The Stage is Set

Interview with Carla Haslbauer, author and illustrator of My Mother’s Delightful Deaths

Carla Haslbauer is an illustrator who was born near Frankfurt, Germany but for the last few years has lived in Lucerne, Switzerland. My Mother’s Delightful Deaths, published by NorthSouth Books in fall of 2021,  is her first children’s book. In this conversation, Haslbauer tells how her first children’s story came about, how picture books and comic strips complement each other, and why when she was younger she was often hugged by “strange women.”

Your mother is an opera singer and is the central figure in your story. Will you tell us how much truth there is in the fiction?

Quite a lot! Some of the illustrations are simply scenes I remember from when I was a child. It really did happen that neighbors would ring the doorbell when my mother had just sung a particularly high note—because they were worried about her. Especially those who didn’t know much about opera. It also happened quite frequently that I didn’t recognize her myself when she was wearing a costume or a wig. Then I was scared stiff of this strange woman who kept wanting to kiss me! Those are very real memories from childhood.

Was it sometimes difficult to relive such aspects of your childhood?

On the one hand, it’s lovely to be able to use these childhood memories creatively and make a story out of them. But on the other, it’s difficult to achieve a proper degree of detachment, because I didn’t want to create direct illustrations of myself. Trying to look at my own memories from the outside was a challenge, but it was all part of the process. That’s the only way you can achieve a certain degree of freedom in order to separate yourself from yourself. I invented a character who is similar to me, but who does things differently from the way I do them.

Haslbauer smiling up from one of her Delightful Deaths drawings

My Mother’s Delightful Deaths grew out of your graduation project. What gave you the idea in the first place?

Actually, the first thing that came to me was the title. At some time or other, I’d written it down because I wanted to make a comic strip out of all the scenes in which my mother died or was dying. When I was preparing for my BA, I skimmed through my old sketchbooks, and this title simply jumped off the page. My tutor, Pierre Thomé, liked it right from the start, and that set the ball rolling. Fortunately, the publishers never thought of changing the title.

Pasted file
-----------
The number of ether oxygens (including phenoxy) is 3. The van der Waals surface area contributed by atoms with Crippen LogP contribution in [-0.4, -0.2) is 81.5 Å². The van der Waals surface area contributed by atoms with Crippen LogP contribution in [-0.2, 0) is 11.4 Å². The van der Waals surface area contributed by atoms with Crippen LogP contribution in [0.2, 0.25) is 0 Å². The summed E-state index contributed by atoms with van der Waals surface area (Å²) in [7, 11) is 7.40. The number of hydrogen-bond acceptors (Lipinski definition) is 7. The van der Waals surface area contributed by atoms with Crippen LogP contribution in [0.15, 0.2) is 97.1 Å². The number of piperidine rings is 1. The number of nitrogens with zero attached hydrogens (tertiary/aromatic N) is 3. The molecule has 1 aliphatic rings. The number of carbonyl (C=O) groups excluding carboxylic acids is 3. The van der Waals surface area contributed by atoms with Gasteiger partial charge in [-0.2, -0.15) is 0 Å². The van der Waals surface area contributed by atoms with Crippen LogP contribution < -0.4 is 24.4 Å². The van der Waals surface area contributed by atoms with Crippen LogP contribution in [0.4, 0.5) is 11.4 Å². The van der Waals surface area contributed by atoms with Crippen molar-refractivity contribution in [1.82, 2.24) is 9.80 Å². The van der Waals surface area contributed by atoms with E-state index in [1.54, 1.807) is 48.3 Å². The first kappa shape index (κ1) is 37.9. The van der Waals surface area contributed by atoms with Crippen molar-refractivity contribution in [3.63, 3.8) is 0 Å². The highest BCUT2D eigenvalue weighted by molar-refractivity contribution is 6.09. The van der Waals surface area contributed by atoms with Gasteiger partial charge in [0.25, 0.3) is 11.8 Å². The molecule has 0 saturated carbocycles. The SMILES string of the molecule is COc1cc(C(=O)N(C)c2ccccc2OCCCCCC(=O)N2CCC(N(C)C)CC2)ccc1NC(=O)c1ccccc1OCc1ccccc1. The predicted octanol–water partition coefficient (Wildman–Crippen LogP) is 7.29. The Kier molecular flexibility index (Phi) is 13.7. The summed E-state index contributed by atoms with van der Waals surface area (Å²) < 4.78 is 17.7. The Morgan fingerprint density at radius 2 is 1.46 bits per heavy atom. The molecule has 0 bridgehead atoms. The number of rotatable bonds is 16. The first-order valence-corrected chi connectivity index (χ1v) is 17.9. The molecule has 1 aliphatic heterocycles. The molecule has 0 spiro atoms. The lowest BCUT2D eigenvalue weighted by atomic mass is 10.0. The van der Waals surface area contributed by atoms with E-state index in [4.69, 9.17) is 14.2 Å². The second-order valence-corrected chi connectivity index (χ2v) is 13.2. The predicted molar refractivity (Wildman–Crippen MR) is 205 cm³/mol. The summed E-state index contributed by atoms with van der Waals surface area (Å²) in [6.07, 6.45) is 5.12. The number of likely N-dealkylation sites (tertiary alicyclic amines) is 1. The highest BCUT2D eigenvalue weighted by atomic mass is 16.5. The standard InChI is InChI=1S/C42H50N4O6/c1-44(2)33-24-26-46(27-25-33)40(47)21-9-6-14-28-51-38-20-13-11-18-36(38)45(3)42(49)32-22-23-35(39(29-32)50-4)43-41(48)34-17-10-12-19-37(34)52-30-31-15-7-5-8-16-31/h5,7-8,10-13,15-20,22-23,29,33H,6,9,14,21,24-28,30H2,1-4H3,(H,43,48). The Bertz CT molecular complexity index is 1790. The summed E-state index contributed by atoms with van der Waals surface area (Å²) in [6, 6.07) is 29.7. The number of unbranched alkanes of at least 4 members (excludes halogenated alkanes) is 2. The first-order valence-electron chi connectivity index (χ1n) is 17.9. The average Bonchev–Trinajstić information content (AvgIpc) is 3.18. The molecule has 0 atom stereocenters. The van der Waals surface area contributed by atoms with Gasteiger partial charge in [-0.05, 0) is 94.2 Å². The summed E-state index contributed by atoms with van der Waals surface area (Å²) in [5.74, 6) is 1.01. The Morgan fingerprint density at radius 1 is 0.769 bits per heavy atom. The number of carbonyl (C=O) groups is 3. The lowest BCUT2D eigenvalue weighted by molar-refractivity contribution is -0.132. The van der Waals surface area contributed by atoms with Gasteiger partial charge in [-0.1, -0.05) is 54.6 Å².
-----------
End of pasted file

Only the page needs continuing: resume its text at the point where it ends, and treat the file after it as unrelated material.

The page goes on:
How did your mother react to your graduation piece?

She thought it was very funny, and when she went to the exhibition hall where our graduation work was displayed, she burst out laughing. In some ways, as an opera singer my mother also tells stories. No doubt I’ve inherited part of my love of storytelling from her. In the early days, we were always making up little tales.

…as an opera singer my mother also tells stories. No doubt I’ve inherited part of my love of storytelling from her.

Carla Haslbauer

So what exactly happened? You finished your graduation piece, but later with NordSüd it changed into something quite different. How did you respond to that? And how did you make the contact in the first place?

The BA project basically wasn’t a children’s book at all but more of a hybrid between picture book and comic strip, with no particular readership in mind. Then during the graduation exhibition in 2018, one of my lecturers introduced me to Herwig Bitsche, the NordSüd publisher. Later we met again at his office and discussed whether it could be made into a children’s book. It took me a very long time to think the whole thing through, because I was urgently in need of a break after working so long and so intensively on the project. But in the end it was clear to me: I did want to make it into a children’s book. 

What more can you tell us about the process of turning a graduation project into a children’s book?